Theory and Impact
Critical Issues in Environmental Taxation series
Edited by Larry Kreiser, Soocheol Lee, Kazuhiro Ueta, Janet E. Milne and Hope Ashiabor
Chapter 3: The role of the precautionary principle in designing energy taxes in Australia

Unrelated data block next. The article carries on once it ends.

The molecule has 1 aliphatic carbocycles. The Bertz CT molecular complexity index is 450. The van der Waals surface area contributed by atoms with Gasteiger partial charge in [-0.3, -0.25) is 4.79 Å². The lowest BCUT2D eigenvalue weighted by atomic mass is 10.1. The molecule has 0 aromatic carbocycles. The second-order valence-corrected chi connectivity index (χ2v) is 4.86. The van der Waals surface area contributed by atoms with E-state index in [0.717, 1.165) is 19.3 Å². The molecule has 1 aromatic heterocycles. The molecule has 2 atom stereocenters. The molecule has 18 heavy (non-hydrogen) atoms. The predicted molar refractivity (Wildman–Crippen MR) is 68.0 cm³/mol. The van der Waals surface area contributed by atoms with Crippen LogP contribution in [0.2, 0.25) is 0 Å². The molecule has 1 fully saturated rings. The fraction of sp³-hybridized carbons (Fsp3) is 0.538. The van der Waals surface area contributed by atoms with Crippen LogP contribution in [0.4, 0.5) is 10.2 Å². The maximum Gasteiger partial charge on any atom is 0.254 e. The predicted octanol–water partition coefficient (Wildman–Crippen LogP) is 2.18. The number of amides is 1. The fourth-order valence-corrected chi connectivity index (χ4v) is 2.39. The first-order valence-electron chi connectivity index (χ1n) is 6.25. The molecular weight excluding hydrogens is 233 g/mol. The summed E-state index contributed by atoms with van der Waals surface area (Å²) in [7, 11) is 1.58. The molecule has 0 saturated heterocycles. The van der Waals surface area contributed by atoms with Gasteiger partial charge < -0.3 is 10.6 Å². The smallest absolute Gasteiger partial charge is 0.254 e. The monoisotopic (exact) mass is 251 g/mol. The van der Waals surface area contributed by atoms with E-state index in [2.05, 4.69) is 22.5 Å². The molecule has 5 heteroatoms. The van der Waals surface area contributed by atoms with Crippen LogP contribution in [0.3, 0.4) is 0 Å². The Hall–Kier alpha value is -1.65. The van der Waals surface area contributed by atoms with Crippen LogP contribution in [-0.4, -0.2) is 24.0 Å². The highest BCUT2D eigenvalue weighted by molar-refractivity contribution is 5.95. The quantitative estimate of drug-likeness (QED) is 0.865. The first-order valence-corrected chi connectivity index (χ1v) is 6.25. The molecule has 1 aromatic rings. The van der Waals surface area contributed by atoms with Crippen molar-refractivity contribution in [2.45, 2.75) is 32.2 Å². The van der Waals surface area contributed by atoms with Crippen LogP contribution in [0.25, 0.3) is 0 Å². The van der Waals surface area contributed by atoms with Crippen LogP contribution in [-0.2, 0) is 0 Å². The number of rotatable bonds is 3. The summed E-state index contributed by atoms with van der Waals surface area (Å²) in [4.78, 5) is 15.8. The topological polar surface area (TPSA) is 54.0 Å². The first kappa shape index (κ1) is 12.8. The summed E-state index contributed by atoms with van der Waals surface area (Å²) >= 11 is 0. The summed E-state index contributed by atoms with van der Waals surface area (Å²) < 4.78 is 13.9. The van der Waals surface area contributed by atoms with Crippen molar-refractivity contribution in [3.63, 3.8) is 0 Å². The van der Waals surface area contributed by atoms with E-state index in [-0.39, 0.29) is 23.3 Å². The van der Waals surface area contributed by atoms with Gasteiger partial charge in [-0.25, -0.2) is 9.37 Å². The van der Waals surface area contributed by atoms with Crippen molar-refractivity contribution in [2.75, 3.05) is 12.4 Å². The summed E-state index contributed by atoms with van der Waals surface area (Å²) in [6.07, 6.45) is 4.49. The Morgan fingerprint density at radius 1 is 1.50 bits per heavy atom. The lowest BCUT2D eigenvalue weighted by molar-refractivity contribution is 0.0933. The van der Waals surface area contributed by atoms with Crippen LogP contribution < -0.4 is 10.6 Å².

The precautionary principle as defined in Principle 15 of the 1992 Rio Declaration on Environment and Development states: In order to protect the environment, the precautionary approach shall be widely applied by States according to their capabilities. Where there are threats of serious or irreversible damage, lack of full scientific certainty shall not be used as a reason for postponing cost-effective measures to prevent environmental degradation. The precautionary principle has been widely used in international environmental law, but it has not been employed to judge political decisions for the conservation of oil. The call to conserve oil for future generations can be identified from the United Nations (UN) Brundtland Report, which states that the needs of the present must be met without compromising the ability of future generations to meet their own needs. In designing and implementing oil policy in Australia, the precautionary principle dictates that measures to ensure sustainability should take the long term view and not be postponed on the grounds that scientific certainty has yet to be achieved. This chapter examines the sustainability of oil within the principles laid down by the global community through UN declarations and resolutions and how Australia has applied these principles. This chapter also demonstrates that the Australian government has a moral imperative and arguably also a legal obligation to adopt policies for the sustainability of oil, and that the precautionary principle can assist in designing energy taxes in Australia.
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